Recently I’ve been attending “talks” at the Blackfeet Community College.  I don’t normally get out much, except in terms of books and google-stuff, which is enough of a chore to digest, but listening to the grandchildren of people I once taught, now much more like each other since whites have pretty much left but with a strong influence from south of the US border, I see what the reservation has created: ironically, a precariously middle class sort of people with similar faces, driving big pickups.  The talks are, presumably, in preparation for a certificate-granting course of study that will prepare mental health emergency responders.  An alternative to cops.  People who do what powerful aunts and grannies used to address:  freakouts, despair, violence, getting stuck, neglect.  We can’t just put everyone in jail.  This is where the action is -- NOT with politicians who are unwise in their choice of watering-holes.

But there is a possibly demonic side to it, slipping from the war on suffering to an attack on those who suffer.  I live next door to a conservative right-wing church whose minister is determined to get me under control for his own purposes.  He sends his little wife and she shepherds little girls to my door with gifts: homemade jam and art projects, a photo of the family enjoying a Hawaiian vacation and all making the sign language for “Love”.  (Remarkably similar to the sign for a cell phone.)  How he mistakes me.  How people mistake Indians.  How we all mistake poor people.  Even Krugman.

The problem with helping the poor is in the “helping” part.   Easy to be poor, hard to know how to respond to their variousness. More than any food bank (vital as those are) what counts is paying attention: listening and understanding.  The understanding part can detect patterns of dormancy, like all those little frogs who are hidden in the ground until one day it rains -- then they are singing their song everywhere.

But maybe the “poor” are not all one blob and maybe they are not impoverished at all.  Maybe the guy in the suit in the limo in the power center is the impoverished one.  The alternative media are always making a case for it -- the person who has everything, except his or her self.  It’s Dark versus Shepard.  Which one has the wealth?  What IS wealth?  In a world where the Pope dares to ask his parish priests just how many of their parishioners are quietly practicing birth control, the next scary question might be “what shall we do about it in a world that’s too crowded?”  According to the rules, they should all be excommunicated -- then, because there would be so few people left, there would be enough priests at last.  No more pressure to ordain women and husbands.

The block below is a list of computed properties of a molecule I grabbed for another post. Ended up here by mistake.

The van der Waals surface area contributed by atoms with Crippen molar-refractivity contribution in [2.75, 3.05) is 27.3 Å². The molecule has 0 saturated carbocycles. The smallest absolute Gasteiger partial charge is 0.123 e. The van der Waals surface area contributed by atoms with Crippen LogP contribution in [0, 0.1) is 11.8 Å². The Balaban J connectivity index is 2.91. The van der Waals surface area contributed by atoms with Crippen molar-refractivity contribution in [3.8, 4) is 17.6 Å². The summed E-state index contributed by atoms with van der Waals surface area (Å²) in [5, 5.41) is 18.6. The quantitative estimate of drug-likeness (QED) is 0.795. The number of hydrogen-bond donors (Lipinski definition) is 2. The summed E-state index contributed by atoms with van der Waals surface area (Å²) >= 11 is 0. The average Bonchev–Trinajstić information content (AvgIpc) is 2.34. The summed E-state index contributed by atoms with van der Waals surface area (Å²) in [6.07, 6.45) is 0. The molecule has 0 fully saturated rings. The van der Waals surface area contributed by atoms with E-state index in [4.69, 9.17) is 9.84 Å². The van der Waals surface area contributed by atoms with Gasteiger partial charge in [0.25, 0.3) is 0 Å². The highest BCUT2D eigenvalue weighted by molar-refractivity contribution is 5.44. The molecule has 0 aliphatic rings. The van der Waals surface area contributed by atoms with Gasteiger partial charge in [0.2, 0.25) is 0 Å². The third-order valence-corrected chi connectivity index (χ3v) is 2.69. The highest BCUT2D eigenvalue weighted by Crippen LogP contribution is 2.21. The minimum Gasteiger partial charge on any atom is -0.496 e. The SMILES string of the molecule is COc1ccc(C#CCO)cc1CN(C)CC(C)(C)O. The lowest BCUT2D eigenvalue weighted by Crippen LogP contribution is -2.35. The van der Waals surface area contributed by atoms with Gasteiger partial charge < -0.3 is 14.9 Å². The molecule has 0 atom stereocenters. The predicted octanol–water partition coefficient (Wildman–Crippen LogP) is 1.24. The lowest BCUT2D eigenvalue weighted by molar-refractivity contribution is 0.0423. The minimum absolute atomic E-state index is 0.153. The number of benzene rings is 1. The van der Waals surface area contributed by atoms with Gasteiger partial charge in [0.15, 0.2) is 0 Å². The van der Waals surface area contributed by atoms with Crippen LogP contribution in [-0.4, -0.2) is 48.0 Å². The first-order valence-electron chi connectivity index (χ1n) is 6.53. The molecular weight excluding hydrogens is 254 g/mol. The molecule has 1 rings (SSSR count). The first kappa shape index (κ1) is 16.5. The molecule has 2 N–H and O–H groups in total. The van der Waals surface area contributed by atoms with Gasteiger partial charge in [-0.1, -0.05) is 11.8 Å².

Seems to me that wealth has something to do with reality, though it is usually described in terms of the ephemeral and theoretical -- just marks, iou’s, tricky bookkeeping on a page where the columns are always swapping sides, going far beyond double-entry bookkeeping into roulette with a fixed wheel, the dealer operating a lever with his foot under the table.  All you win is plastic markers, little more than tiddlywinks.

The opposite of species extinction is the creation of new species, which normally happens among sequestered but dynamic populations, a condition not common these days of interdiction, parceling, dead zones.  But human evolution, though it happens right in the midst of all the other species, is NOT about a species.  Speciation is only the code changes that happen in the genome, drastic enough to prevent cross-fertilization between two variations.  Human evolution is cultural, through the “cultureome” -- the memes.  They can change fast and even by flipping to the opposite overnight.  They can be stochastic: black swans.

We seem to be splitting into the world that H.G. Wells described in a story I read long ago:  it was class stuff, of course.  Genetically expressed in terms of near-species.  Underground thick and brutal people did all the work to support an elegant elfin class of helpless but beautiful people.  There was a love affair that crossed the division.  May there always be love affairs that cross the division.  But, Pandora, be careful with that box of yours.